FIFA Women's World Cup
U.S. Soccer confirms Vlatko Andonovski departure, names Twila Kilgore interim coach
FIFA Women's World Cup

U.S. Soccer confirms Vlatko Andonovski departure, names Twila Kilgore interim coach

Updated Aug. 17, 2023 4:27 p.m. ET

U.S. Soccer made official on Thursday what had been obvious since the women's national team delivered its worst World Cup performance ever this summer: the four-time champions will get a new leader.

"Vlatko Andonovski has stepped down from his position as head coach," the federation announced in a statement.

It's not a firing then — not technically, though sources told FOX Sports that the decision to part ways was mutual. Andonovski's contract was scheduled to expire later this year and certainly wouldn't have been renewed following an uninspiring four-year term that yielded just an Olympic bronze medal for a program that has won four golds in addition to those four World Cups — triumph in half the major competitions it's contested all-time.

USSF director Matt Crocker named Twila Kilgore as interim head coach until a permanent hire is made. Kilgore, who had served as an assistant under Andonovski since 2021, will be at the helm at least for the team's next two games, a pair of exhibitions matches at home against South Africa. The U.S. women will play friendlies in October and December, too.


"It's been the honor of my life to coach the talented, hard-working players of the USWNT for the past four years," Andonovski said in the press release. "I'm very optimistic for the future of this program, especially considering all the young players that got opportunities over the past few years who will no doubt be leaders and impact players moving forward. While we are all disappointed by the outcome at this year's World Cup, I am immensely proud of the progress this team has made, the support they've shown for each other, and the inspiration they've provided for players around the world."

"All of us at U.S. Soccer thank Vlatko for his dedication to our women's national team over the past four years," Crocker said. "Vlatko worked tirelessly for this team and has been a strong and positive leader for our women's program. We're grateful for everything he has contributed."

The USWNT was eliminated from Australia-New Zealand 2023 on Aug. 6, when Sweden beat them on penalties following a scoreless draw. The two-time defending champs had never finished worse than third at any previous World Cup.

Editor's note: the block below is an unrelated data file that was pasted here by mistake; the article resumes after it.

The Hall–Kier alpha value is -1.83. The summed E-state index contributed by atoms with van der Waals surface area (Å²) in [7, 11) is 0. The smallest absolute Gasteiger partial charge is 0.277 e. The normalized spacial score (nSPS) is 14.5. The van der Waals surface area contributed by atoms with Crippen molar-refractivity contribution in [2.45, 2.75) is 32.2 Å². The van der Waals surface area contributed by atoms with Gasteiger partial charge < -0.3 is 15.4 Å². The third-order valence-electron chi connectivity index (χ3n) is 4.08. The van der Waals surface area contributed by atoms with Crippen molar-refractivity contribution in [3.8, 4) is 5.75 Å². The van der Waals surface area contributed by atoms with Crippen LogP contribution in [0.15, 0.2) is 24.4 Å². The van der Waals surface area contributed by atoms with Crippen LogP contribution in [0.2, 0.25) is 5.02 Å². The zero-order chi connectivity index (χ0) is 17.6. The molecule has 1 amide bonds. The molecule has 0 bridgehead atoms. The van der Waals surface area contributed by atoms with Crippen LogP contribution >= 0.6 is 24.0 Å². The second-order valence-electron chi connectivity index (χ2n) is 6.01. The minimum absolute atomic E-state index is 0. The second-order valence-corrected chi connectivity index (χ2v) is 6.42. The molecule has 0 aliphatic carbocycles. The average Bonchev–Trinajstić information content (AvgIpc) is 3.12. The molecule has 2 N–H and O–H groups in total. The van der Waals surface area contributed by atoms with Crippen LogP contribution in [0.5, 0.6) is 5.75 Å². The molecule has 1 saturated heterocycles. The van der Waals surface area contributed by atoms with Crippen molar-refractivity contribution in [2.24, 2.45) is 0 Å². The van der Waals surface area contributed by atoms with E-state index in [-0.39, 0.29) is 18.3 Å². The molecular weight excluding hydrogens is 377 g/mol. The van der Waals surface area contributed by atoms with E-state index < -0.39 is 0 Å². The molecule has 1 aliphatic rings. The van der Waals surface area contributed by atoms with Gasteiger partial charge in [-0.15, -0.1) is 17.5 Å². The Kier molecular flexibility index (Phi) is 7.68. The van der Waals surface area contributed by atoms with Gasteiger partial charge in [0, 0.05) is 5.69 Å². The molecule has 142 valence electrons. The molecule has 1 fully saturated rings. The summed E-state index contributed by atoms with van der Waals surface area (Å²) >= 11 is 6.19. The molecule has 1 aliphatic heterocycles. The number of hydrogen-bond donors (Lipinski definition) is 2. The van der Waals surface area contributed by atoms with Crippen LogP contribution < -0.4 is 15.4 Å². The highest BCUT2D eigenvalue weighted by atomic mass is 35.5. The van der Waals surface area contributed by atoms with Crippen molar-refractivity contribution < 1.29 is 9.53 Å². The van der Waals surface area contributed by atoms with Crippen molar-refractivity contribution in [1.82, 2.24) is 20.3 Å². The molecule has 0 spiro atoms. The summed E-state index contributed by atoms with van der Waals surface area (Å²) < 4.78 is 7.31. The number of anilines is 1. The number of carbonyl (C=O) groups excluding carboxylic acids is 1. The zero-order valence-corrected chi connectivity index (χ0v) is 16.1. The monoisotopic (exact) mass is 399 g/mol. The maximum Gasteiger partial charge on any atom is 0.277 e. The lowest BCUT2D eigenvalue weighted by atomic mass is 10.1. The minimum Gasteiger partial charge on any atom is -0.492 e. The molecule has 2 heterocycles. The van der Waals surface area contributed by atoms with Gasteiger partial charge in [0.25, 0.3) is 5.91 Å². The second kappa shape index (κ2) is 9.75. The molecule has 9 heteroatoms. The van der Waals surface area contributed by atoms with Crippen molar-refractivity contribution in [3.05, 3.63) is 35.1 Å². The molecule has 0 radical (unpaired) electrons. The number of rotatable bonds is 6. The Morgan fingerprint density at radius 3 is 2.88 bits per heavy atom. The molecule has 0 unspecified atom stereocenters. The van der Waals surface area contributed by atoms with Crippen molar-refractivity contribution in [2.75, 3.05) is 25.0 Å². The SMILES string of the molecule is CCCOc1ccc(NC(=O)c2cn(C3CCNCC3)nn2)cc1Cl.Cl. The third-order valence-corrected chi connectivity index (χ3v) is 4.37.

What's next for USWNT? | 2023 FIFA Women's World Cup

Goals were hard to come by for Andonovski's side throughout the competition; after squandering a host of chances in a 3-0 World Cup-opening win against badly overmatched Vietnam, the U.S. managed just one goal in its final three games.

As part of his assessment of the USWNT following the tournament, Crocker is expected to conduct a wide-ranging search for a manager to lead the Americans' through the 2027 Women's World Cup — an event that could be held in the U.S. Crocker has little time to waste, though, with next summer's Olympics in Paris just 11 months away.

There will be no shortage of candidates to fill the high-profile position. "The U.S. women's national team is probably the top job in the world," Laura Harvey, who in 2019 was narrowly edged out by Andonovski for the post, said earlier this month. Harvey, coach of the NWSL's OL Reign, is likely to get strong consideration once again. Same for Australia coach Tony Gustavsson, who served as then-USWNT boss Jill Ellis's top assistant on the World Cup-winning 2015 and 2019 squads.

[Related: USWNT coaching candidates: 10 potential names to replace Vlatko Andonovski]

Whoever gets picked, the next coach will preside over a program badly in need of an overhaul. The 2023 USWNT was one caught between generations, with 2015 veterans such as Julie Ertz, Alex Morgan and Megan Rapinoe on one end and youngsters like Trinity Rodman, Sophia Smith and Alyssa Thompson on the other. And as the ongoing World Cup Down under has shown, the competition at the top of international women's soccer has never been fiercer. Perennial title contenders Brazil, Canada and Germany were all bounced before the U.S., in the group stage. Sunday's final between England and Spain (coverage begins at 5 a.m. ET with kickoff at 6 a.m. ET on FOX and the FOX Sports app) will crown a first-time titlist.

Despite missing several projected starters because of injury, the U.S. was clearly still talented enough to play better — much better — than they did this summer. That's ultimately why Andonovski is out.

"We are excited about the path that lies ahead," Crocker said. "We understand the challenges and have engaged with stakeholders from various corners of our sport – players, coaches, and other individuals within the soccer landscape. The insights and perspectives gathered during these discussions have been instrumental in shaping our forward-looking plan.

"Our commitment to excellence remains unshakeable," he said. "We believe this strategic plan will set the foundation for our women's national team to achieve greater heights in the years to come."

Doug McIntyre is a soccer writer for FOX Sports. Before joining FOX Sports in 2021, he was a staff writer with ESPN and Yahoo Sports and he has covered United States men’s and women’s national teams at multiple FIFA World Cups. Follow him on Twitter @ByDougMcIntyre.

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